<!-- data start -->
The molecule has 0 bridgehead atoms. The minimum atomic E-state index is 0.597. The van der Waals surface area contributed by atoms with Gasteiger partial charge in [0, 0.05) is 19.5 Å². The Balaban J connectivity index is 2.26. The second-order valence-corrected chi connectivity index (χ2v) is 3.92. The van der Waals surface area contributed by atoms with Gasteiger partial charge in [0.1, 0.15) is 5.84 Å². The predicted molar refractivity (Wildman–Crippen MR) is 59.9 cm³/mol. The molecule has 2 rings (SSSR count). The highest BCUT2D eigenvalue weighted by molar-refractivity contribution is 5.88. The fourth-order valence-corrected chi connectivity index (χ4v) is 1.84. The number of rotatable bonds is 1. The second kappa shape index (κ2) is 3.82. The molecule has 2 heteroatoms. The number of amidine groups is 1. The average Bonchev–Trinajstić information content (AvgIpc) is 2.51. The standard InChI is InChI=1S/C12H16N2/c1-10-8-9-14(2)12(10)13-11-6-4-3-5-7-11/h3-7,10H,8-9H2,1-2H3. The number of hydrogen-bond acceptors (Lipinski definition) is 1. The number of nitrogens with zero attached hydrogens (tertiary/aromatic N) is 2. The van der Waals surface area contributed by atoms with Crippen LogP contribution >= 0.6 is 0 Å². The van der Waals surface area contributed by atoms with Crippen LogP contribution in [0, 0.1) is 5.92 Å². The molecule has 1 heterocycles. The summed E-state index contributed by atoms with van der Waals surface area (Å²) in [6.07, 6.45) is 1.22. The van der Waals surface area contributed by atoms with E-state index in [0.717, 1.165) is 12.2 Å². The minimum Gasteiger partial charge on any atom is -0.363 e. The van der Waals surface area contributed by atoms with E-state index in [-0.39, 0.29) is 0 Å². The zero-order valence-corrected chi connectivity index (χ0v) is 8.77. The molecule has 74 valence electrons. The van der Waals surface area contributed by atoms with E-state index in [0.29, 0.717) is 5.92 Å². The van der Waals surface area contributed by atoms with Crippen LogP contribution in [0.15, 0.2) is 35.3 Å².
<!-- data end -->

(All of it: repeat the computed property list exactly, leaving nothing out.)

The molecule has 0 bridgehead atoms. The minimum atomic E-state index is 0.597. The van der Waals surface area contributed by atoms with Gasteiger partial charge in [0, 0.05) is 19.5 Å². The Balaban J connectivity index is 2.26. The second-order valence-corrected chi connectivity index (χ2v) is 3.92. The van der Waals surface area contributed by atoms with Gasteiger partial charge in [0.1, 0.15) is 5.84 Å². The predicted molar refractivity (Wildman–Crippen MR) is 59.9 cm³/mol. The molecule has 2 rings (SSSR count). The highest BCUT2D eigenvalue weighted by molar-refractivity contribution is 5.88. The fourth-order valence-corrected chi connectivity index (χ4v) is 1.84. The number of rotatable bonds is 1. The second kappa shape index (κ2) is 3.82. The molecule has 2 heteroatoms. The number of amidine groups is 1. The average Bonchev–Trinajstić information content (AvgIpc) is 2.51. The standard InChI is InChI=1S/C12H16N2/c1-10-8-9-14(2)12(10)13-11-6-4-3-5-7-11/h3-7,10H,8-9H2,1-2H3. The number of hydrogen-bond acceptors (Lipinski definition) is 1. The number of nitrogens with zero attached hydrogens (tertiary/aromatic N) is 2. The van der Waals surface area contributed by atoms with Crippen LogP contribution >= 0.6 is 0 Å². The van der Waals surface area contributed by atoms with Crippen LogP contribution in [0, 0.1) is 5.92 Å². The molecule has 1 heterocycles. The summed E-state index contributed by atoms with van der Waals surface area (Å²) in [6.07, 6.45) is 1.22. The van der Waals surface area contributed by atoms with E-state index in [0.717, 1.165) is 12.2 Å². The minimum Gasteiger partial charge on any atom is -0.363 e. The van der Waals surface area contributed by atoms with E-state index in [-0.39, 0.29) is 0 Å². The zero-order valence-corrected chi connectivity index (χ0v) is 8.77. The molecule has 74 valence electrons. The van der Waals surface area contributed by atoms with E-state index in [0.29, 0.717) is 5.92 Å². The van der Waals surface area contributed by atoms with Crippen LogP contribution in [0.15, 0.2) is 35.3 Å².